Kerry did this successfully in the drawn All-Ireland final. Their opening score of 1-2 came as a result of turning over three short Stephen Cluxton's kick-outs. In response, Cluxton went long with the next four kick-outs. The result was 1-1.



You can tap a ball to a corner-back all day, rack up a 90%+ success rate and watch helplessly as your players get turned over out the field time and again. Nothing should be analysed as binary, the overall picture is imperative.

It was interesting to see club All-Ireland finalists Kilcoo, under the stewardship of legendary coach Mickey Moran, push their full-back line out the field from kick-outs and target out the field last weekend.

Creating space in the '45

Gaelic football is ill-prepared for what is coming down the tracks due to the advanced mark, both in terms of the intended and unintended consequences.

The lack of meaningful debate and analysis means it remains a ticking time bomb ready to explode with a controversial, potentially game-deciding, decision. As Cahair O'Kane highlighted, there is theory and practice with all new rules, particularly this one.

On the plus side, there should be much more consideration in terms of ways to orchestrate space within the opponent's 45.

Dublin displayed this during their league clash with Kerry last year.

Dublin pull the majority of their forwards our past the '45. Kerry keep a body off defenders along that line but space is now available inside.

There is now space inside.

Dublin kick long and Paul Mannion can claim the ball for a mark.

Within two seconds he is surrounded by defenders once more, but because of the mark has a free shot at the posts and scores.

There is also a decision in terms of when to take the mark and when not to. Inevitably, at times attackers will get this wrong. In the below example Stephen O'Hanlon ignored the available mark and played on. The gamble paid off.

Longer ball in play passages 

With increased conditioning and levels of fitness, long passages of play are inadvertently on the rise. However, as Meath coach Colm Nally told Balls.ie after last year's All-Ireland final, teams have started to do it intentionally as well.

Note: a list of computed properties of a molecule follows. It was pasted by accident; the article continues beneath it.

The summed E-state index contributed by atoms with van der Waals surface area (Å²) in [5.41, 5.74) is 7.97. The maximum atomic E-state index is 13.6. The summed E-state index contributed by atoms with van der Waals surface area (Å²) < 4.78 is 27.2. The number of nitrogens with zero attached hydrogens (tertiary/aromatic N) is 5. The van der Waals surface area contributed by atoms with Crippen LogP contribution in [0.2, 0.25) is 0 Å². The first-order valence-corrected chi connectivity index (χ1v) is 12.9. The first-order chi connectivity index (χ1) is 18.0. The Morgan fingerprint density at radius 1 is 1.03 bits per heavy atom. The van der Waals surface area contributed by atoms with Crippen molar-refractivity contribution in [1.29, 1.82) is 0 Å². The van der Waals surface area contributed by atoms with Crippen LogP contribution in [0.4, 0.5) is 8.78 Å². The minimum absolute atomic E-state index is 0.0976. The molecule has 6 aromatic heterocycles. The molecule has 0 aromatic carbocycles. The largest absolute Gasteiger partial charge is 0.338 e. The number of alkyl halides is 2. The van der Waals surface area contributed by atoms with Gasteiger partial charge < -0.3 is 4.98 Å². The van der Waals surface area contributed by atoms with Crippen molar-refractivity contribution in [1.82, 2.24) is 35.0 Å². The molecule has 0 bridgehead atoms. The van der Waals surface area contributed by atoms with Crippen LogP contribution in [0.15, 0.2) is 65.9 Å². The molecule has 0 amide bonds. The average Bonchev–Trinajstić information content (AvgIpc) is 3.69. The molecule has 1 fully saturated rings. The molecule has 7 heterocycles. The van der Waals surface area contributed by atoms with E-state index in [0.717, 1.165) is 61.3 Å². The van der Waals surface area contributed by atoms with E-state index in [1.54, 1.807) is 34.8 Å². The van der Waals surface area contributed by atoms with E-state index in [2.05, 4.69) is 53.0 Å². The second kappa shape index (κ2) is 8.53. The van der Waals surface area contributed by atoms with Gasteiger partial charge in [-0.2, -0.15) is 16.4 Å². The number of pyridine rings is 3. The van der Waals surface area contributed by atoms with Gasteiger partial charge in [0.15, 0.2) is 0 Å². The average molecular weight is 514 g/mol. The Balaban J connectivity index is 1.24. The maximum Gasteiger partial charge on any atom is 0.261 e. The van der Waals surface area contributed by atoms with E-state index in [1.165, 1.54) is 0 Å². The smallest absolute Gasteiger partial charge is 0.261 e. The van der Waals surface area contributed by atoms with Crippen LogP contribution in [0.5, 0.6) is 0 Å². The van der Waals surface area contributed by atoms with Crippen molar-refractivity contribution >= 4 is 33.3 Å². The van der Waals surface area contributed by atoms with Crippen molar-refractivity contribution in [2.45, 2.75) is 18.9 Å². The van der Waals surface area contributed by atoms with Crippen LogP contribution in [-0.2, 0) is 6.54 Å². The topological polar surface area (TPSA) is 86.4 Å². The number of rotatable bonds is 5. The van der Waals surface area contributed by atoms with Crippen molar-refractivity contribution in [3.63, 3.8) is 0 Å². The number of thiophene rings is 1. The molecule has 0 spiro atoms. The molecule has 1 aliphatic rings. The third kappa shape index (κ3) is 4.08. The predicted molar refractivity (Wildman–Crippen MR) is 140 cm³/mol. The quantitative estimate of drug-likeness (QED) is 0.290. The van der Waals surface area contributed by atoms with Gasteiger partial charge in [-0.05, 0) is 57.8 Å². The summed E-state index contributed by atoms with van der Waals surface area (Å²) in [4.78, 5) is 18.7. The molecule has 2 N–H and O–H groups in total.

There are bouts of activity. It is well known if a ball stays in play for more than 90 seconds, teams tire and make poor decisions. Dublin are so fit that they can outlast that. I think Dublin try keep the ball. A team chases and might tire, then they might make an incorrect decision.

Red card reactions

Speaking of Dublin, there will be red cards this year and teams will try and reproduce Stephen Cluxton's tactic from last August.


Kerry and Dublin both enjoyed some success with full-court presses last year.

But like every tactic, there is a reaction. Cluxton's ability to pick players out at range forced Kerry into a rethink and they pulled back. A press is only truly available after a set-piece anyway, but the gamble facing teams now is whether to push on or withdraw.

From play, we already saw what Cluxton did last year in response to Johnny Cooper's red card. What would be an interesting scenario is to see how they would react in a similar situation with 15 men. A full press from play is generally near impossible as a goalkeeper is always a live option and can come out to create overloads.

But over the last two seasons, we have seen more and more keepers roam. That is in attack, what if teams were brave enough to do it in defence?

If a goalkeeper presses up, every other line can press up once more and square off up the field. It is a high-risk tactic that would only be a live option when chasing a game, but it would be precisely the type of real innovation and ingenuity the game is crying out for.

SEE ALSO: GAA Must Consider The Costs When It Comes To AFL Compensation